If you are successful in improving engagement, employee retention might not be the only area in which your business improves.
High rates of turnover undermine the effectiveness of even the best business strategy. Sometimes your staff moves on for personal reasons, or because they found better pay and benefits elsewhere. These factors are concrete and widely recognized, but mostly out of your control.
One factor that is within the reach of employers of any scale is the degree of engagement employees feel with their workplace. Employee engagement is a hot topic right now. But what is it, and why do you need to pay attention? The higher your staff’s engagement level, the more likely they are to stay with your company.
In fact, “employees most committed to their organizations put in 57 percent more effort on the job—and are 87 percent less likely to quit—than employees who consider themselves disengaged,” according to James C. Price, citing a recent PricewaterhouseCoopers study. Jack Welch, longtime CEO of General Electric, highlighted this intangible yet critical factor in employee retention, noting that “any company trying to compete must figure out a way to engage the mind of every employee.” Not only does this help you retain quality employees in the long term, it also helps you recruit new ones. Existing employees and their attitudes toward their workplace help “sell” the company in what is known as the “HR value proposition.”
Meaningful Community Involvement
Of all the intangible factors that contribute to an employee’s sense of engagement with their work, one factor that is often overlooked is community service. This is especially true for certain demographics, including the millennials, sometimes called Generation Y. These are people who were born starting in the early 1980s. More than previous generations, this group is attracted to companies that have strong reputations for community involvement and corporate social responsibility. Millennials are looking for work that is meaningful, not just well-compensated. It follows, then, that recruiting and retaining top talent in the rising Gen Y will be easier and more effective when an organization makes clear its commitment to meaningful community involvement.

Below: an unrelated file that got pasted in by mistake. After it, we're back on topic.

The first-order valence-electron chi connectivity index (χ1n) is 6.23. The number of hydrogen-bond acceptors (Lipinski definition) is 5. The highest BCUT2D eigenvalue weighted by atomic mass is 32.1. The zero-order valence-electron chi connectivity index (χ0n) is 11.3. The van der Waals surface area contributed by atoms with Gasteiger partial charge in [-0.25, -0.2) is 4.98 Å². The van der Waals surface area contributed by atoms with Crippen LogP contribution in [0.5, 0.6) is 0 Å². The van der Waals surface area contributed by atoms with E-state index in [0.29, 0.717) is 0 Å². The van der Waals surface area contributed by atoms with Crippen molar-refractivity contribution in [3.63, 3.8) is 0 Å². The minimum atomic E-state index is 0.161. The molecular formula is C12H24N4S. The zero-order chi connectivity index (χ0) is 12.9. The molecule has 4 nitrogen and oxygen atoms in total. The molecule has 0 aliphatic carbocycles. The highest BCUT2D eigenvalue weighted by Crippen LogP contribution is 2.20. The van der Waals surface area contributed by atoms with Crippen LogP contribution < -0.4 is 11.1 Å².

Millennials will soon be the largest single group in the workforce, poised right now at a critical mid-career stage, with enough responsibility and experience under their belts to assume increased leadership roles in the workplace. If you want to recruit and promote the next generation of leaders, as millennials will soon be, then attracting them in the first place is a smart strategic move now.
While you might not think that sponsoring unpaid, volunteer work in the community would pay dividends in your bottom line, “Creating a culture of giving back is a great way to retain your employees who are looking for meaning in their work,” as we know millennials are, writes James C. Price in Refresh Leadership. Now more than ever, employees are voluntarily quitting their jobs rather than being terminated, in search of better opportunities. With this in mind, it is increasingly “important to provide your employees with meaningful work—which can be achieved through volunteering,” says Price. Building relationships through meaningful work decreases turnover.
Promote and Measure
But measuring the quality of relationships is not a straightforward process. Consider using an employee opinion survey with algorithms designed to meaningfully measure employee engagement. This can be a smart step before undertaking any large-scale change at your company—or trying to shift opinions through greater community involvement.
As with most practices, it turns out there is a right way and a wrong way to promote volunteerism at your organization:
- A less effective way is to be heavy-handed and withdraw choice from employees.
- Don’t limit your company’s community service options to one large corporate event in which participation is expected or required.
- Instead, encourage flexibility and choice of community-service options. People are passionate about different things, and commitment to certain types of projects varies widely by individual.
- Give your staff autonomy in what community service to choose, just like you give them autonomy in how to execute their job responsibilities. Both of these increase engagement levels because employees know their choices are valued.
- Do try to emphasize your company’s vision and values by highlighting certain community service options that align well to your company’s mission. However, this factor should not come at the expense of employee choice.
If you are successful in improving engagement through volunteerism, employee retention might not be the only area in which your business improves. Customer satisfaction starts with employee satisfaction. Speaker, consultant and business leader Jon Gordon writes that “a number of my banking, retail and restaurant clients have significantly improved revenue and service by focusing on and measuring employee engagement. You can literally track their growth and improved performance with their improvement in engagement.” With this in mind, go forth and engage! iBi
Larry Timm, PHR, SHRM-CP is vice president of AAIM Employers’ Association.